Most of launch vehicle development is carried out at VSSC. After the first Nike Apache sounding rocket, a series of rockets were launched from Thumba, which was followed by many other sounding rockets of various types such as Arcas and Dragon from USA, Judi-dart, Petrel and Skua from UK and Centaure from France. The USSR meteorological sounding rockets called M-100 were launched from TERLS every week from 1970 until 1993, launching 1161 rockets during that period3Over the years VSSC has designed, developed and launched a family of sounding rockets under the generic name, Rohini Sounding Rockets (RSR) to serve a range of scientific missions. The currently operational Rohini Sounding Rockets are RH-200, RH-300, RH-560 and their different versions.  These sounding rockets are launched for carrying out research in areas like meteorology and upper atmospheric processes up to an altitude of about 500 km.

VSSC has a large workforce of about 4500 employees, most of them specialists in frontier disciplines.  With its state of the art facilities in all the disciplines the Centre has grown expertise in a host of technology areas.  Aerodynamic and aero thermal design, trajectory optimization for launch vehicles, mission planning, wind modeling, structural load estimation, are some of the specialist areas in aeronautics. The Centre is almost self reliant in avionics systems with capability for development, qualification and production of critical systems like navigation guidance and control, telemetry tracking and command, and control actuation systems. The Centre has matured in the development qualification and production of a larger spectrum of composite structures for launch vehicles and satellites. Expertise in design planning and production of launch vehicle hardware has been possible with the establishment of large in-house and industrial facilities. Aerospace mechanisms, integration activities and checkout operation of launch vehicles are its forte. Its R&D efforts have yielded some of the best solid propellant formulations with facilities to produce them. The materials and chemical requirements, propulsion studies, space ordnance systems and pyrotechnic devices are developed and produced in house. Considerable development has taken place in various areas of navigation systems so much so that a separate Unit called ISRO Inertial Systems Unit (IISU) has been established at Vattiyoorkavu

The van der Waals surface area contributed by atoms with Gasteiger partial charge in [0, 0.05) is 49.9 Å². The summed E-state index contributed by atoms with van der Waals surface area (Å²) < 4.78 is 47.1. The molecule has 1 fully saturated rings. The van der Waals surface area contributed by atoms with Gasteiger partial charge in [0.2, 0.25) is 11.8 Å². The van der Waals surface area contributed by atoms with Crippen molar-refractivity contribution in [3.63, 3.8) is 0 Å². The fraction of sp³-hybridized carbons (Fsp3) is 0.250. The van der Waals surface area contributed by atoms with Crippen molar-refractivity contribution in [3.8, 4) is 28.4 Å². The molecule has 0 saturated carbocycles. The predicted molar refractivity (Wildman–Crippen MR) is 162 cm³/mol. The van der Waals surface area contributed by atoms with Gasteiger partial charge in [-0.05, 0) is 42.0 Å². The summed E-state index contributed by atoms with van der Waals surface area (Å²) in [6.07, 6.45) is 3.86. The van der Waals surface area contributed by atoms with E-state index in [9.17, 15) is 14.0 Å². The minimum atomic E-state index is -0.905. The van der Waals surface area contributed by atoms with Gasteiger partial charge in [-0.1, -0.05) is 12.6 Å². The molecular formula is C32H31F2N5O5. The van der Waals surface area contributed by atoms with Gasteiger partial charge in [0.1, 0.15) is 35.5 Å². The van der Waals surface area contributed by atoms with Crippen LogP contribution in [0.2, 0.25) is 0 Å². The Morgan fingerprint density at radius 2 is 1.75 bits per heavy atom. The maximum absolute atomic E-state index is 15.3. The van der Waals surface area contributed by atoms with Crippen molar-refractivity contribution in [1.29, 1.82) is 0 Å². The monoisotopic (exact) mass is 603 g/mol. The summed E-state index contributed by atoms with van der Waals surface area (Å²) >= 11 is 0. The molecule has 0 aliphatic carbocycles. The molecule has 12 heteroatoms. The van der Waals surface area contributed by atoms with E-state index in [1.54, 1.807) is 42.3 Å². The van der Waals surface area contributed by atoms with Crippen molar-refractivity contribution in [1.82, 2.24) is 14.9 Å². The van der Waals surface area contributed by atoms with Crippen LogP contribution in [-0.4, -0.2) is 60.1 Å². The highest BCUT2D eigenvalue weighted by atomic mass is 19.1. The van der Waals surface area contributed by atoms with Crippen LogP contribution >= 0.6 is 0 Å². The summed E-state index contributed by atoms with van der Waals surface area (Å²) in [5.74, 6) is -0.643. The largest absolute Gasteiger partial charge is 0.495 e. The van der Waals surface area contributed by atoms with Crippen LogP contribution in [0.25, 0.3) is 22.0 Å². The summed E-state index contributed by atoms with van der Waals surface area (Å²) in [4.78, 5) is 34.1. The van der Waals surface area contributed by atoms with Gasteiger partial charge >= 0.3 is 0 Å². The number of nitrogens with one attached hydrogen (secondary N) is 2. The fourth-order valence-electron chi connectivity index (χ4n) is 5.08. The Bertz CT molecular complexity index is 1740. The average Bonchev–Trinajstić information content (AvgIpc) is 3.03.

VSSC has its own contributions in the continuing expansion of space applications programmes like village resources centres, tele-medicine, tele-education, disaster management support and outreach through direct-to-home television, India’s first mission to Moon- Chandrayaan-1, etc. Thus the Centre is agog with activities that continue to pursue successful goals on all fronts in meeting the larger objective: achieving self-reliance in space technology and its applications for national development.